"Palin Opposed Plan To Bring Alaska’s Natural Gas To The Lower 48 States"
Sen. John McCain (R-AZ) often claims that Gov. Sarah Palin (R-AK) is the country’s top energy expert, citing her work sharing Alaska’s energy wealth with the rest of the country. For example, McCain said she was responsible for “the $40 billion pipeline bringing natural gas from Alaska down to the lower 48.” (However, “the pipeline exists only on paper.”) Similarly, Palin has claimed that her state produces nearly 20 percent of the U.S. domestic supply of energy. (This is a lie.)
Actually, last year, Palin opposed a plan to bring Alaska’s natural gas to the lower 48 states. This past summer, the Department of Energy issued an order allowing ConocoPhillips and Marathon Oil to to export 98.1 billion cubic feet of Alaskan natural gas — roughly the amount of natural gas used by 1.4 million families — to Asia. This had been the practice since 1969, since there were few alternatives to exporting.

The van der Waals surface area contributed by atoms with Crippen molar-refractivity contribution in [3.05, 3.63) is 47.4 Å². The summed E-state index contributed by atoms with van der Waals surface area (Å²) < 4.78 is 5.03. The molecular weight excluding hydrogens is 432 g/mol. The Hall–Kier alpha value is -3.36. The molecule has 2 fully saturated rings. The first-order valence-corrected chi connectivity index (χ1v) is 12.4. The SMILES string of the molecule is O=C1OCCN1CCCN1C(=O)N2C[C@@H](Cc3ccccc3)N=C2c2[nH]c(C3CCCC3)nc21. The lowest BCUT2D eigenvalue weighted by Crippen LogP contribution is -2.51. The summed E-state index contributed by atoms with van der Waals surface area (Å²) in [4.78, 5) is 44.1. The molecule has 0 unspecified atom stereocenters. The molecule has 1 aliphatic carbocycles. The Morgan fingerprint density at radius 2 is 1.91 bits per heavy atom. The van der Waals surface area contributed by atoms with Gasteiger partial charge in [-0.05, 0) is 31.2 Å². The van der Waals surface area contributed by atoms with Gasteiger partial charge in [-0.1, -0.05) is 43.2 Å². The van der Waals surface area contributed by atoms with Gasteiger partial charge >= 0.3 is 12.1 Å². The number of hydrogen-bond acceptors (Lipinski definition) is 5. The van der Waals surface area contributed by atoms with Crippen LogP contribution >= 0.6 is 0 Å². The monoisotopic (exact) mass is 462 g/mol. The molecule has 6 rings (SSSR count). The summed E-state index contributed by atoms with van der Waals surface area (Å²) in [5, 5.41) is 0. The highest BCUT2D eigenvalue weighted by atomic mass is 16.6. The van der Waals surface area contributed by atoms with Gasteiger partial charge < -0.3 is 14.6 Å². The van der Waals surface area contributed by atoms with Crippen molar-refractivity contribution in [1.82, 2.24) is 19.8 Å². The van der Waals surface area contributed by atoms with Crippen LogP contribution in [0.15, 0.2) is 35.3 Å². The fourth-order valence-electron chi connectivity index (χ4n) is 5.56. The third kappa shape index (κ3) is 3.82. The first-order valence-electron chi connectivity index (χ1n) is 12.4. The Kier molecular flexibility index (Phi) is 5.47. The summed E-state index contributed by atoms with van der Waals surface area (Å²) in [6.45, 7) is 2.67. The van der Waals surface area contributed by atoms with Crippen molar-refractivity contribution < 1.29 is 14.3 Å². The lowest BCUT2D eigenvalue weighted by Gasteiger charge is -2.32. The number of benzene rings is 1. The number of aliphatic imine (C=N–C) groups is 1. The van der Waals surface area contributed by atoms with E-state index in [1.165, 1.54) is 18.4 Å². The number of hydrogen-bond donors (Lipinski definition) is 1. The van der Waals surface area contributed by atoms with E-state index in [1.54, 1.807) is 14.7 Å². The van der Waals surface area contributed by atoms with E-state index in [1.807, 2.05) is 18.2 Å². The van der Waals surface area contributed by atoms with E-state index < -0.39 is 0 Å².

However, as Time reports, “since this past May, some of Alaska’s gas could have wound up in domestic hands.” Sempra Energy opened the first Liquified Natural Gas terminal on the West Coast of North America. The facility “is tied directly to the gas pipeline system that leads to California, Texas and Arizona.” However, Palin intervened with the DOE in April 2007, asking it to approve Conoco/Marathon’s exports to Asia:
She asked DOE to condition its approval on guarantees that gas needed in Alaska not be diverted to the better-paying foreign venues — a position she held until this past January, when the producers reached separate agreement with the state to meet its needs.
At no time did Palin or her government cite the desire to preserve Alaskan gas for the lower 48 states. The Sempra terminal began operations just four months after Palin announced unconditional support for the Marathon and ConocoPhillips request and a month before DOE approved their plans to export gas to Asia.
As one of America’s top energy experts, Palin should have known about the Sempra project, which was “well-known and much anticipated in energy circles.”
In addition, as Sen. Ron Wyden (D-OR) pointed out in a letter to Energy Secretary Samuel Bodman in September, Chugach Electric Association, the largest electric utility in Alaska, also opposed Palin’s request. “Indeed, the Department rejected the pleas from Chugach to condition the export of Alaskan gas on assurances that Alaska’s own need for natural gas was met,” wrote Wyden.